It’s a bit silly talking about a science-fiction film like Elysium as an allegory, because that’s almost a tautology. At its core, all science-fiction and fantasy is fundamentally allegory. Genres exploring other worlds, whether future, alien, or imaginary, have always been ways for us to explore our own world. Tolkien knew it, Rod Serling knew it, Gene Roddenberry knew it, George Lucas knew it: We need a way to talk about heroism, injustice, and our human struggles to do the right thing in a way that makes those ideas bigger than a political idea of the moment. We need something to remind us that the Big Questions are … well, big.
But there’s allegory, and then there’s the shoulder-shaking, rib-nudging, painfully strained storytelling that Neill Blomkamp throws at Elysium. As visually striking as Blomkamp makes his 22nd-century world, he never for a moment lets us forget that this is A Movie That Says Something Important About Our Time.
Elysium, you see, posits a world where the 1-percenters don’t just live in their own world philosophically and in terms of lifestyle — they’ve literally left the planet behind. Orbiting above the earth is the titular satellite habitat, where those who can afford it enjoy the bliss of cure-all medical technology and breathable air, while the surface world has turned into one massive, overpopulated, disease- and pollution-ridden favela. Among the denizens of that world is Max da Costa (Matt Damon), an ex-con trying to put his life back on the straight and narrow path — and, in one of the few subtle bits of plot business, is doing so working in a factory that literally builds the same robot cops that hassle him on the streets. Then Max gets exposed to a lethal dose of radiation doing that job, and his only chance of survival is finding a way to get up to the medical marvels of Elysium.
Blomkamp made his name with the low-budget South African science-fiction tale District 9 a few years ago, and he brings the same gritty aesthetic to a bigger-budget enterprise. In a summer full of bloodless violence, it’s almost refreshing to find a movie that acknowledges genuine trauma to the human body — and when Blomkamp sets out to traumatize a human body, buddy, you’re gonna know it’s been traumatized. After Max seeks help from a one-time underworld running buddy (Wagner Moura) and winds up fitted with an exo-skeleton and an implanted computer chip in his brain, he emerges looking less like a superhero than like a bloodied high-tech science project.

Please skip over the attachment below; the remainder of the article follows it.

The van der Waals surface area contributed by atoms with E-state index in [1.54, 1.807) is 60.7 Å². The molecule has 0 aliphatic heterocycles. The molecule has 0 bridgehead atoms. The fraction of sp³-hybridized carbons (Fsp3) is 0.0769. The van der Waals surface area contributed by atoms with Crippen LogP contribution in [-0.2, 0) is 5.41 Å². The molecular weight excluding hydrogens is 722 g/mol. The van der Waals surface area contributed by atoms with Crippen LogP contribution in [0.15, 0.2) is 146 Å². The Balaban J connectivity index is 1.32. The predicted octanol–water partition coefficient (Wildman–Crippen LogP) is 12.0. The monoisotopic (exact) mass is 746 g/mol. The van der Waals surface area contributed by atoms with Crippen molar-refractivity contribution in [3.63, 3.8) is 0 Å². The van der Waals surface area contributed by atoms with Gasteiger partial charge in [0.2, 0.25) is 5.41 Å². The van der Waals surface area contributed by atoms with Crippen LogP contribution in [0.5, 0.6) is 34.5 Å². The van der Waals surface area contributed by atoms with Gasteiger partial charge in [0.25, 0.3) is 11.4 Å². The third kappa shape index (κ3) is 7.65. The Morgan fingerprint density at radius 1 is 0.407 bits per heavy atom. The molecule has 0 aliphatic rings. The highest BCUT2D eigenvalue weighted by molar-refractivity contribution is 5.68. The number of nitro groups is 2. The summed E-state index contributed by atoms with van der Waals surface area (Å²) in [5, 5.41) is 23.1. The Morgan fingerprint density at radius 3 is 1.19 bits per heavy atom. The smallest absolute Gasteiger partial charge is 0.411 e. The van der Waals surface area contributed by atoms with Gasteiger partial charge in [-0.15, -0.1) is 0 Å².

Yet as inventive as Elysium is to look at, it’s barely passable as something to think about. Where District 9 fully built its world as a unique metaphor for alien apartheid, Elysium trots out an extended riff on the immigration debate that doesn’t even bother to wrap the idea in new clothing. Earth residents employ the equivalent of coyotes to try to smuggle them to Elysium; the vessels full of “illegals” themselves are referred to as “undocumented ships;” the Elysium defense forces are identified as “Homeland Security.” Meanwhile, life on Elysium itself is addressed not at all. Blomkamp does no world-building for this world that had to be built, instead choosing to keep it a vague idealized goal for the struggling earth people, like Max’s childhood sweetheart and struggling single-mom nurse, Frey (Alice Braga).
The only real focus on life on Elysium comes in the form of Jodie Foster, playing Elysium’s hawkish defense minister, Delacourt, in a performance so staggeringly terrible that it infects the rest of the movie. Snarling about needing to preserve their way of life for the children and attempting something that kind of sounds like an accent but maybe is just the sound of trying to swallow ridiculous dialogue, Foster never even bothers trying to make Delacourt more than a cartoon of militaristic xenophobia. Or perhaps she’s so generous an actor that she wants to make Sharlto Copley’s work as Delacourt’s demented, off-the-books contractor and assassin — which is, admittedly, at least fun in its craziness — look restrained by comparison.
And thus what remains is a piece of genre filmmaking with some brutal, body-exploding set pieces, buried inside a feature-length public service announcement for an amnesty program. If you’re going to make an allegory, it’s a problem if the only thing worth paying attention to is the “gory.”